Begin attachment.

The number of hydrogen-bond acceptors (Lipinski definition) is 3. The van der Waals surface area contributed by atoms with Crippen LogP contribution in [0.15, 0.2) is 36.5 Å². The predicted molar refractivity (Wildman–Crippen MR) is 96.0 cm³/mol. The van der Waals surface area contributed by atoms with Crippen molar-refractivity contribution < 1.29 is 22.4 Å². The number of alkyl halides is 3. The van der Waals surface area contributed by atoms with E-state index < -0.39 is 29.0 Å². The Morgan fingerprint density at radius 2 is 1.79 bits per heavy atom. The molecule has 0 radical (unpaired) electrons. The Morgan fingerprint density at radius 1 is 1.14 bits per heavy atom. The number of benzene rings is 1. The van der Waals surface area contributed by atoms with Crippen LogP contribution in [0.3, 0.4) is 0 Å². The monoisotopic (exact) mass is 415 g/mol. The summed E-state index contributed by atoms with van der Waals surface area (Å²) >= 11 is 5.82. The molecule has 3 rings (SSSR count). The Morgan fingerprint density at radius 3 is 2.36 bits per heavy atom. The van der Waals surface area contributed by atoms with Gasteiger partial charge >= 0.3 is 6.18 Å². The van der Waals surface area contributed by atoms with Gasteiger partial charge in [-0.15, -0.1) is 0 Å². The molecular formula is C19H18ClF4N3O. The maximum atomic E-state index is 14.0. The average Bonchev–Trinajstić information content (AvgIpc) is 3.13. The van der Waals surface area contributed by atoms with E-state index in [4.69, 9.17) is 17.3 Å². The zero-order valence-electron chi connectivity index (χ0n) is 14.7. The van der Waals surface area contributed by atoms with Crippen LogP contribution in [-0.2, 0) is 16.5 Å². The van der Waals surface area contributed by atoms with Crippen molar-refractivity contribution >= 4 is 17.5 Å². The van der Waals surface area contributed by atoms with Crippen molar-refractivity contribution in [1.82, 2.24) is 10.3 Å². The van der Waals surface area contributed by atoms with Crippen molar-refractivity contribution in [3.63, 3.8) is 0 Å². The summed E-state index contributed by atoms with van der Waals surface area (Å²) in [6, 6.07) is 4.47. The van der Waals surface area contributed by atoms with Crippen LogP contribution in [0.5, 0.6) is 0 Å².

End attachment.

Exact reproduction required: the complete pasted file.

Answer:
The number of hydrogen-bond acceptors (Lipinski definition) is 3. The van der Waals surface area contributed by atoms with Crippen LogP contribution in [0.15, 0.2) is 36.5 Å². The predicted molar refractivity (Wildman–Crippen MR) is 96.0 cm³/mol. The van der Waals surface area contributed by atoms with Crippen molar-refractivity contribution < 1.29 is 22.4 Å². The number of alkyl halides is 3. The van der Waals surface area contributed by atoms with E-state index < -0.39 is 29.0 Å². The Morgan fingerprint density at radius 2 is 1.79 bits per heavy atom. The molecule has 0 radical (unpaired) electrons. The Morgan fingerprint density at radius 1 is 1.14 bits per heavy atom. The number of benzene rings is 1. The van der Waals surface area contributed by atoms with Crippen LogP contribution in [0.3, 0.4) is 0 Å². The monoisotopic (exact) mass is 415 g/mol. The summed E-state index contributed by atoms with van der Waals surface area (Å²) >= 11 is 5.82. The molecule has 3 rings (SSSR count). The Morgan fingerprint density at radius 3 is 2.36 bits per heavy atom. The van der Waals surface area contributed by atoms with Gasteiger partial charge >= 0.3 is 6.18 Å². The van der Waals surface area contributed by atoms with Gasteiger partial charge in [-0.15, -0.1) is 0 Å². The molecular formula is C19H18ClF4N3O. The maximum atomic E-state index is 14.0. The average Bonchev–Trinajstić information content (AvgIpc) is 3.13. The van der Waals surface area contributed by atoms with E-state index in [4.69, 9.17) is 17.3 Å². The zero-order valence-electron chi connectivity index (χ0n) is 14.7. The van der Waals surface area contributed by atoms with Crippen LogP contribution in [-0.2, 0) is 16.5 Å². The van der Waals surface area contributed by atoms with Crippen molar-refractivity contribution >= 4 is 17.5 Å². The van der Waals surface area contributed by atoms with Crippen molar-refractivity contribution in [1.82, 2.24) is 10.3 Å². The van der Waals surface area contributed by atoms with Crippen molar-refractivity contribution in [3.63, 3.8) is 0 Å². The summed E-state index contributed by atoms with van der Waals surface area (Å²) in [6, 6.07) is 4.47. The van der Waals surface area contributed by atoms with Crippen LogP contribution in [0.5, 0.6) is 0 Å².